Pub: LJN | Dev: Sculptured Software | November 1994 | 24 MEGS
Pub: LJN | Dev: Sculptured Software | November 1994 | 24 MEGS

WWE’s flagship show, Monday Night Raw, celebrated 25 years this past Monday. Many iconic old wrestling legends made special guest appearances for the big birthday bash. In addition, the 31st annual Royal Rumble was held last night so let’s just say I am in a WWE state of mind. Having just recently reviewed WWF Royal Rumble, I can’t think of a better time to look at the sequel, WWF Raw, than right now.



Congratulations to Vince McMahon and the entire crew. 25 straight years of weekly episodic TV is nothing to sneeze at. These guys and gals have entertained me and millions of others over the past quarter century. It kinda makes one feel old, eh? Although the actual 25th anniversary show was admittedly a bit of a flop, it did bring back to mind a ton of fond Raw memories.


The very first episode of Monday Night Raw emanated from the Manhattan Center in New York on January 11, 1993. It was an intimate venue and there was a raw energy (pardon the pun) to the whole show. It was must-see TV back then. I rarely missed a week.


Nowadays Raw is held in much larger venues and often has crowds of 15,000 or so. The show also went from one hour to three hours over the years. It’s way too much to consume these days yadda yadda insert bitter old timer wrestling fan rant here. But I still keep up with the product if nothing else out of habit and to relish those fleeting genuinely great moments that gets me jumping out of my seat like I’m five years old all over again.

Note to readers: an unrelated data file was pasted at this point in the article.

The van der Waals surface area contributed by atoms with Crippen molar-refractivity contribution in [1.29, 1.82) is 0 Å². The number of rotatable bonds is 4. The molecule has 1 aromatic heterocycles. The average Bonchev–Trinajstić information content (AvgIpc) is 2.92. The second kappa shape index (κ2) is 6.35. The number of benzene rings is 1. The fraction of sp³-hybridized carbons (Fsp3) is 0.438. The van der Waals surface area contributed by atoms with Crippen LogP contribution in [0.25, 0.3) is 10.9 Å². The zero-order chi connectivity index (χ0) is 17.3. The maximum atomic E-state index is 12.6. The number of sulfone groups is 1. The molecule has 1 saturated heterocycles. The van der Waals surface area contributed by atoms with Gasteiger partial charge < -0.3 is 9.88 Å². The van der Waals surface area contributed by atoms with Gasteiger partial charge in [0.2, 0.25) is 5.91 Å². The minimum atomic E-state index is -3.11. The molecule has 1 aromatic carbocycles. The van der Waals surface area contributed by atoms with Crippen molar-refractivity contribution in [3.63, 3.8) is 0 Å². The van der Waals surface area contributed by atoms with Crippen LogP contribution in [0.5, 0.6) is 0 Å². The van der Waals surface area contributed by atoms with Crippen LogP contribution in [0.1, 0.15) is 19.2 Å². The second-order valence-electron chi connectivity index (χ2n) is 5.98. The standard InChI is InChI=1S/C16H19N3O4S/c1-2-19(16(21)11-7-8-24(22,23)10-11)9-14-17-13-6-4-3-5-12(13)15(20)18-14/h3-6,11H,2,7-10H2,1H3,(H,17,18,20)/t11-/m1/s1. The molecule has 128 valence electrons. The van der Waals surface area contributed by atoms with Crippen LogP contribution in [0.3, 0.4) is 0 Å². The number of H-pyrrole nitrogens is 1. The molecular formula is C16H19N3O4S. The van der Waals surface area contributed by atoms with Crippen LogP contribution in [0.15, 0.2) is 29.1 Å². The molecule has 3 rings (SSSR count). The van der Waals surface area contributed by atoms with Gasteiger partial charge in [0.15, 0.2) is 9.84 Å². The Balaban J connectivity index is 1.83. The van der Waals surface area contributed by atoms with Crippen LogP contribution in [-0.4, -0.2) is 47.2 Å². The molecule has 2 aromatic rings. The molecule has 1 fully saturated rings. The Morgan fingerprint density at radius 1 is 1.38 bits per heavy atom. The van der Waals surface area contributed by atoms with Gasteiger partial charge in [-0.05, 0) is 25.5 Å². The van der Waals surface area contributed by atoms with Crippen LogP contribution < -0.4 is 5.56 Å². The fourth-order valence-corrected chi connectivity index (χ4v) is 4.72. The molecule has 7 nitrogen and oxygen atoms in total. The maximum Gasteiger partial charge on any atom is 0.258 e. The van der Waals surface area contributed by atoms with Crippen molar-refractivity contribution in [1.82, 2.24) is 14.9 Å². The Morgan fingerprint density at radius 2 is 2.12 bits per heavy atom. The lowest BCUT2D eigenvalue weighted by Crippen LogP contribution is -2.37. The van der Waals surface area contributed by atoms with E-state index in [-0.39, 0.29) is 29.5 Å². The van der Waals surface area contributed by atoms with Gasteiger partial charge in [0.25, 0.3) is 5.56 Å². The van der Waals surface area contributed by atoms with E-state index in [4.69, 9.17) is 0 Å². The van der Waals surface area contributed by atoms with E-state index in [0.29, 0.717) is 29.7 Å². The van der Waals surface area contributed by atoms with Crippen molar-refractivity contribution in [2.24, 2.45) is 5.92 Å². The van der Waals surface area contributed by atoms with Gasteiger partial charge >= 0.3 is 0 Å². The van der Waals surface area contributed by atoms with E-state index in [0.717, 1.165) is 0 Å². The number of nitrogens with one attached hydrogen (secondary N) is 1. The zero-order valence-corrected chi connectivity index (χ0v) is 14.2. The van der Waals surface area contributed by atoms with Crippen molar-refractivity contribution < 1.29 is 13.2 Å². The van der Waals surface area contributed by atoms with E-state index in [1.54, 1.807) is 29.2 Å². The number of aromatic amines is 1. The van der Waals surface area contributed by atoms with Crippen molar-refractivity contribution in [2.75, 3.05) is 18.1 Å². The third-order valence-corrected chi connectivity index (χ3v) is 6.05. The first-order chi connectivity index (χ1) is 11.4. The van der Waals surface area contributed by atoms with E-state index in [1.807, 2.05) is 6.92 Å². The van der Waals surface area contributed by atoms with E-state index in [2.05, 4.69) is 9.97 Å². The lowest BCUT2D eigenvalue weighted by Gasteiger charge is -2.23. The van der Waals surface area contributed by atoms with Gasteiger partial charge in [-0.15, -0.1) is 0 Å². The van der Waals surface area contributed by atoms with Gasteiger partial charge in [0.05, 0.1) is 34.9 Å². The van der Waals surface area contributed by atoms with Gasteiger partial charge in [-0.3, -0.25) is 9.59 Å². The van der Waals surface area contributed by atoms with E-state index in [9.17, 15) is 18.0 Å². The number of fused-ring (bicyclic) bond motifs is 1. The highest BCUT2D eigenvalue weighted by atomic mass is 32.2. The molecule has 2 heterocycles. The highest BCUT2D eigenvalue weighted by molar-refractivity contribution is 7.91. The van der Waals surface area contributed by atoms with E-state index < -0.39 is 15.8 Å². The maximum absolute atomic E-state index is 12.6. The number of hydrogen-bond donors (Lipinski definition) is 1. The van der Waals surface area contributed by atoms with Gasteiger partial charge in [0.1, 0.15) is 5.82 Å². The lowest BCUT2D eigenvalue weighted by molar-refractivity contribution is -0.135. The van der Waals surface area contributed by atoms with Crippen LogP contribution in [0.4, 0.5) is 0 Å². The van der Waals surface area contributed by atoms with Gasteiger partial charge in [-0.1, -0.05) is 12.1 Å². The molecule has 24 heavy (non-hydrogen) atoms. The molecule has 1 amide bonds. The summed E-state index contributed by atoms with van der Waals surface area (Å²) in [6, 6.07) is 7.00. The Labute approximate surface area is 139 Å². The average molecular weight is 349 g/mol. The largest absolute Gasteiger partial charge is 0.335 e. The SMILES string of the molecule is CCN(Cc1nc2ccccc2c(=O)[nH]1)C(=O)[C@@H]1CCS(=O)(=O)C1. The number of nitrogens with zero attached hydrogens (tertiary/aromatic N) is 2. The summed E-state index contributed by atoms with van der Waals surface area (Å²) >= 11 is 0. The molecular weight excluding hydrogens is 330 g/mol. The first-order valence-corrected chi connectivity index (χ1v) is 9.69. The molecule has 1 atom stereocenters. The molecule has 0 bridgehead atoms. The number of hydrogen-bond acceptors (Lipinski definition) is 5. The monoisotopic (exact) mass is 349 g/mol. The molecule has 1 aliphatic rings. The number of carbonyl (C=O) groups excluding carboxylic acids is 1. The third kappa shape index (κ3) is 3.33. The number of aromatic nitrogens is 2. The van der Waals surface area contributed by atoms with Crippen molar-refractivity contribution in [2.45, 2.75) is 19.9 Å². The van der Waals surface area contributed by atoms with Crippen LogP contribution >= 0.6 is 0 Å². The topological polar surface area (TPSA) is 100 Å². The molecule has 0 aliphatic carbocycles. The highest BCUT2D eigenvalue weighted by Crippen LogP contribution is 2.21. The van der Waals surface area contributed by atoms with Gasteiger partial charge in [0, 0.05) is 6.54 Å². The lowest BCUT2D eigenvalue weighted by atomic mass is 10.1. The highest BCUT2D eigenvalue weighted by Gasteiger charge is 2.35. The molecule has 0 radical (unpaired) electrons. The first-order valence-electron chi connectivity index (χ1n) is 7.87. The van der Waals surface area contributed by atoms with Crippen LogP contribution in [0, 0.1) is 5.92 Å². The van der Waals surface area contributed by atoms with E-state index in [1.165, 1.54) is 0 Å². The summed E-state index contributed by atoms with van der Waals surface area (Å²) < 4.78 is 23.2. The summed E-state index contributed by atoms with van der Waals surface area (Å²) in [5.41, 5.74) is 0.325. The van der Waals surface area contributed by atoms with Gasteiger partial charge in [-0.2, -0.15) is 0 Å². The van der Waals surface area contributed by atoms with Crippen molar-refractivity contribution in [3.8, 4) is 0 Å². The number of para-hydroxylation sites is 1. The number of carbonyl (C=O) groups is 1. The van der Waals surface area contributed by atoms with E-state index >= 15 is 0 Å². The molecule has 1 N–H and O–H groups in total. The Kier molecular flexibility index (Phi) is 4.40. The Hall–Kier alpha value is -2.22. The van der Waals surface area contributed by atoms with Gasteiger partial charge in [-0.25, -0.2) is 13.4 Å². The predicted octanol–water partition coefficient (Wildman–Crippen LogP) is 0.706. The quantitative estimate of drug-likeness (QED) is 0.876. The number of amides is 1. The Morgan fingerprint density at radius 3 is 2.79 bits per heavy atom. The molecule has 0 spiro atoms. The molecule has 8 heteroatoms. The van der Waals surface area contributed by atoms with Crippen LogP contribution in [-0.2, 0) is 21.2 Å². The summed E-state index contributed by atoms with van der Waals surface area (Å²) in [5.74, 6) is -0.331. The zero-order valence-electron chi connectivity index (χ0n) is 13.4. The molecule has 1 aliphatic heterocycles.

Thanks for the memories, RAW
Thanks for the memories, RAW

There have been many epic moments in the history of Monday Night Raw. The night Mick Foley (AKA Mankind) won the WWF Championship. The retirement speeches of Ric Flair and Edge. Goldberg’s touching speech the night after WrestleMania 33. The invasion of ECW and WCW. Pee Wee Herman and The Miz trading verbal jabs on the mic. CM Punk’s pipe bomb. Chris Jericho’s countdown debut interrupting The Rock. And so much more. But here are my top 5 moments from 25 years of Monday Night Raw.



Back then Vince McMahon was an on-air commentator. He often screamed “Welcome to Monday Night Raw, where ANYTHING CAN HAPPEN! It wasn’t just a throwaway comment, either. Back in those days especially, it rang true. Perhaps never more than one fateful night on May 17, 1993.


Perennial superstar Razor Ramon was throwing the Kid around the ring like a rag doll. The Kid had appeared on TV for a while now, always losing matches left and right. Surely Razor was going to pick up the squash victory, right?